CHASTAIN: Oh, completely. But I think we need more scenes with women together. I experience this all the time—every time I go to a party, I feel so old. Even 10 years ago, or when I was going out in college, I always felt like, “Oh my God, I’m so old.” I’m not the crazy, wild girl, so I need to knock back a few drinks in order to let loose and have a good time. I think Ned definitely knew that when he wrote it. And he re-created a typical Chastain-Weixler out-on-the-town dance experience.
KALING: That sounds like so much fun. There are certain movies where you’re like, “That must have been the most fun wrap party.” Like Hannah and Her Sisters —that cast. I’m looking at the poster of it in my office right now … wow. Barbara Hershey, Maureen O’Sullivan, Woody Allen …
CHASTAIN: Mia Farrow.
KALING: Mia Farrow, obviously. Dianne Wiest, who’s so funny. Actually Dianne Wiest in that movie reminds me so much of Celia in The Help—with a kind of a mania, an out-of-controlness, and very funny, but so tragic and so problemed. Um, problemed isn’t a word.
CHASTAIN: She finds love at the end, though. As crazy as she is during the beginning of the film, suddenly, at the end, she finds her groove. Barbara Hershey’s character in Hannah and Her Sisters, and Michael Caine, too … my God. Barbara Hershey is so incredible because we watch these characters do really bad things. She sleeps with her sister’s husband. That is a criminal offense in my book.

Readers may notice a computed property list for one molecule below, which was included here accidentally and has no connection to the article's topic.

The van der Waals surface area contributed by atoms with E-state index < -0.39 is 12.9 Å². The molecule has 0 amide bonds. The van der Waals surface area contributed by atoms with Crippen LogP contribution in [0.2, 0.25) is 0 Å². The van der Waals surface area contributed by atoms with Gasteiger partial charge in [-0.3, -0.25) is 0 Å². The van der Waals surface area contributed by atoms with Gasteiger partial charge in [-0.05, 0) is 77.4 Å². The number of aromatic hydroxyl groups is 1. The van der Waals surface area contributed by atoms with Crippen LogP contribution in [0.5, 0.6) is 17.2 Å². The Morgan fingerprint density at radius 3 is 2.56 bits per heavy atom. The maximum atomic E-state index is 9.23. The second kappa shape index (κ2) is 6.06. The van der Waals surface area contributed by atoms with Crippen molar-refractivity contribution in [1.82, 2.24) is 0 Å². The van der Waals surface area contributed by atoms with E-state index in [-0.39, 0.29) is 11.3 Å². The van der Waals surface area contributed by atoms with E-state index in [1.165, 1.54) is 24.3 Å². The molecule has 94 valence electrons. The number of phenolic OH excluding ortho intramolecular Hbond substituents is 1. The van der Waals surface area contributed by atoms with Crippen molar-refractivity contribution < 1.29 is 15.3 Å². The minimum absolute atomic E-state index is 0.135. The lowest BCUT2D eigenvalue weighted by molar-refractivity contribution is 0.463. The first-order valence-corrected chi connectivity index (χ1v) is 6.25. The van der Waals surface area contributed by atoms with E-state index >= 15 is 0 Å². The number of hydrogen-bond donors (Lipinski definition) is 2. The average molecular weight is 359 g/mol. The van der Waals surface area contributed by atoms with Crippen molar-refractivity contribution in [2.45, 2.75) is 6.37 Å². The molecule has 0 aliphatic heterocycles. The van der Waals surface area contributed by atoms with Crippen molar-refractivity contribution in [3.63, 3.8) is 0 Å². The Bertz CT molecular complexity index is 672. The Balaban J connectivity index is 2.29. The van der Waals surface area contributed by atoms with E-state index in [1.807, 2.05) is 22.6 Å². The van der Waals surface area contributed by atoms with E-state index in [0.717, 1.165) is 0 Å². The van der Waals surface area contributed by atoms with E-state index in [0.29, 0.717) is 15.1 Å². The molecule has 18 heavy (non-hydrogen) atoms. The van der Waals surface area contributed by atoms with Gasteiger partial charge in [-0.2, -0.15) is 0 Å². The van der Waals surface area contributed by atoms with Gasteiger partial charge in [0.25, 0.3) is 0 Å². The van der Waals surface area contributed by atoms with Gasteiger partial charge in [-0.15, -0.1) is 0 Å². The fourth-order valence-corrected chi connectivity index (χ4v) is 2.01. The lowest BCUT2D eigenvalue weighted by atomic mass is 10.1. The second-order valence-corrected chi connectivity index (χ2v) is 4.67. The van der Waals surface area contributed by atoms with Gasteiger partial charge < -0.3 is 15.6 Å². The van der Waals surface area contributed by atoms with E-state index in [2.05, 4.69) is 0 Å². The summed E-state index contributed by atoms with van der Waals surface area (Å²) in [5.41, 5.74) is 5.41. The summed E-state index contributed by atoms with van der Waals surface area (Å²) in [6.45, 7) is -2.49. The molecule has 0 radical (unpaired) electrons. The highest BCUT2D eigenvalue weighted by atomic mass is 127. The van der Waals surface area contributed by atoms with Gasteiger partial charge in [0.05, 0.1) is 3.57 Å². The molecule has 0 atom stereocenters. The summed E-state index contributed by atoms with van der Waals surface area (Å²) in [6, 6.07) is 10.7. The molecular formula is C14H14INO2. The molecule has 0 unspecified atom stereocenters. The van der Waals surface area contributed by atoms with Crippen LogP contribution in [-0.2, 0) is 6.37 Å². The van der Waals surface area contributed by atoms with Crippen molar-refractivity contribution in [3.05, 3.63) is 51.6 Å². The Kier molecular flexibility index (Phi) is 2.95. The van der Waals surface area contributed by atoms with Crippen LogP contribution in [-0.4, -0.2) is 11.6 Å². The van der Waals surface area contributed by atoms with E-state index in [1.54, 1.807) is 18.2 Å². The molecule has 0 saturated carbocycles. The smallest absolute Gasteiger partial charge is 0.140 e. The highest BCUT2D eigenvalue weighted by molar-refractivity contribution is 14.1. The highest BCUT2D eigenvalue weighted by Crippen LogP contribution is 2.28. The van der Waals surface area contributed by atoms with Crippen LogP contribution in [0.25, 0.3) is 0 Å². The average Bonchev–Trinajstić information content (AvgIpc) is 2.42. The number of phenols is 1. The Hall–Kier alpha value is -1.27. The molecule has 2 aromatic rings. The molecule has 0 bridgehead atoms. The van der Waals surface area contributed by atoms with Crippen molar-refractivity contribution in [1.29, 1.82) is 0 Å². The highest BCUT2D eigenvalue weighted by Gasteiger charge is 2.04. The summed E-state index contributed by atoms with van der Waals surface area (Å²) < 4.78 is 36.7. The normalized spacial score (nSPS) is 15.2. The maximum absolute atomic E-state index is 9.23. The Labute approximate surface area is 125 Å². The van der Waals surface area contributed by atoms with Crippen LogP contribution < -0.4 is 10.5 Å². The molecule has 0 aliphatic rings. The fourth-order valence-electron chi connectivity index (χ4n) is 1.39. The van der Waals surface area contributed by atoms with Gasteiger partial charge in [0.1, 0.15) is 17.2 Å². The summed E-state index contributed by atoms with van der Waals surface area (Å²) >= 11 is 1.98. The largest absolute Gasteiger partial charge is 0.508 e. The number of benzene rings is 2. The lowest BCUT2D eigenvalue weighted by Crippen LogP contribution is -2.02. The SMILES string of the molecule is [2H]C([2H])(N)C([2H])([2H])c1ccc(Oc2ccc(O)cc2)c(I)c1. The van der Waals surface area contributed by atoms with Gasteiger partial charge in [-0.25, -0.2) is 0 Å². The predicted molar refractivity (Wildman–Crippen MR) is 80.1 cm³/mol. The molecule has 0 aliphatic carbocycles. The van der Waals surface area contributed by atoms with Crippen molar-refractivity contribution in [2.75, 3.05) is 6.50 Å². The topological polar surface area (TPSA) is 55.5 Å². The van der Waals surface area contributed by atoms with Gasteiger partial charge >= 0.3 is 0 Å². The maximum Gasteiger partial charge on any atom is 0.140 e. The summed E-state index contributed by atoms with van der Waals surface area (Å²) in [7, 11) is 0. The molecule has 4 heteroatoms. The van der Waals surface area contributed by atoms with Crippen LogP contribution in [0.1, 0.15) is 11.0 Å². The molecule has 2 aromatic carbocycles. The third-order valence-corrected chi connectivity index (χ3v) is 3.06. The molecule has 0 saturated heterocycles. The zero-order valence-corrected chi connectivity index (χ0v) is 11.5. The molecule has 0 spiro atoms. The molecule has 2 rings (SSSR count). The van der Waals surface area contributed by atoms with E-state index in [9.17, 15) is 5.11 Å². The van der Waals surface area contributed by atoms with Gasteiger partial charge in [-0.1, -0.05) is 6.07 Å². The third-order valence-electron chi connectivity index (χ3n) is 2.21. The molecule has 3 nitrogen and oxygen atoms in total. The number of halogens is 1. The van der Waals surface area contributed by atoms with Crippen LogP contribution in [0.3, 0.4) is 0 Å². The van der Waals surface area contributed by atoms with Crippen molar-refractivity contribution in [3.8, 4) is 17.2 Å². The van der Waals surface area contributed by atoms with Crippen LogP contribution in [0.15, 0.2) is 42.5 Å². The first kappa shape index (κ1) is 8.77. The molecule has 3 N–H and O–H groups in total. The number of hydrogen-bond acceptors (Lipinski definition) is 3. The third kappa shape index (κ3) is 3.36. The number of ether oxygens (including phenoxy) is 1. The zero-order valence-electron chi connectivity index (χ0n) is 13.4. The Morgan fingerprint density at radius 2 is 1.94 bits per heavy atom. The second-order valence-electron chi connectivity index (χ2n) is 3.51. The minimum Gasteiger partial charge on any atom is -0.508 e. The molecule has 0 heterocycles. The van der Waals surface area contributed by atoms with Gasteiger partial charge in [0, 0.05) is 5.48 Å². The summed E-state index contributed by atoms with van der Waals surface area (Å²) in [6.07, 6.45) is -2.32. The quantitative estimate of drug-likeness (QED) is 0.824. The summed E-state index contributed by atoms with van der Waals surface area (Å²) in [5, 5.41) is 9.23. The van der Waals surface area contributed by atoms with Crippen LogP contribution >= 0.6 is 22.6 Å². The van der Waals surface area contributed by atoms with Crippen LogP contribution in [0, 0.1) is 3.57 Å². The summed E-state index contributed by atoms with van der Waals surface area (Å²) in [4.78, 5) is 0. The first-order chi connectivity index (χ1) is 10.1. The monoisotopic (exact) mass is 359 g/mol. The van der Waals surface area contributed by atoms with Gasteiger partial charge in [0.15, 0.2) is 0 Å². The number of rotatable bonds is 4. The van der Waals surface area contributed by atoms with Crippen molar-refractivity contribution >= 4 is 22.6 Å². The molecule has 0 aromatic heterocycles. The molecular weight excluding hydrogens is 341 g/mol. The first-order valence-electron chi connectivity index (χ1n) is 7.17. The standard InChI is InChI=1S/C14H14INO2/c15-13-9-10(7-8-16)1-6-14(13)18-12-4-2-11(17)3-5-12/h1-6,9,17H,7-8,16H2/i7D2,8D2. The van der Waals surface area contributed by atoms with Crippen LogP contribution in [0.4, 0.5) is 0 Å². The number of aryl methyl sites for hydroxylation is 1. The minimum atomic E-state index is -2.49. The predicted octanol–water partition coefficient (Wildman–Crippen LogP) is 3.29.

KALING: In anybody’s book! It’s literally a biblical sin. I mean, I would do it in, like, a heartbeat, but it’s considered bad by most people.
CHASTAIN: [laughs] No, no, it’s terrible. And yet, we’re watching this film and these problems that these people are dealing with—family, marriage, sisters, forgiveness—the writing and the acting in that film is so incredible.
KALING: There’s another poster up on my wall. It’s Bridget Jones’s Diary , which is a book and movie that I loved. It would be amazing if you had a movie like that. You in a super-modern, super-funny version of Bridget Jones’s would be an instant click for me.
CHASTAIN: I’m all about it. Let’s use my awkwardness to its advantage, put it on the forefront.
KALING: You, Colin Firth, Michael Fassbender … That would be the best. I’m that Anglophile who thinks all English people have that cheeky, parlor sense of humor. [laughs]
CHASTAIN: Chris Nolan’s kind of like that too. A lot of the English humor is so dry that it catches you completely off guard and then knocks you over with how funny it is.
KALING: I’m really intimidated by my English friends, especially because most of them are in comedy, and I am often like, “Huh, what?” I don’t have the dry sense of humor. I’m just this tacky American who’s loudly saying, “Huh? Can you repeat that?” But quietly loving them. The Trip  with Steve Coogan and Rob Brydon is the new movie that I’m completely obsessed with. A female version would be such an enjoyable thing to watch.
CHASTAIN: Mindy, let’s do it. [laughs]
KALING: This has been the best conversation I’ve ever had, professionally. “All right, let’s just fit that in.” Meanwhile, your manager’s like, “Hey, Jess, um …”
CHASTAIN: No, I want to!
KALING: Zero Dark Thirty  is one of my favorite movies. I’ve seen it five times, and by the way, that’s kind of a tough movie to see five times, waterboarding alone.
CHASTAIN: I don’t think I’ve seen that movie five times.
KALING: Well, I have and it’s amazing. But one thing that [actor] Mark Duplass said about you was how focused you are, how much you prepare for things. He tells an anecdote about a scene you guys were rehearsing, when you said, “Okay, have I ever been in this room before?” And he’s like, “It was amazing.” Is that something that you learned at Juilliard?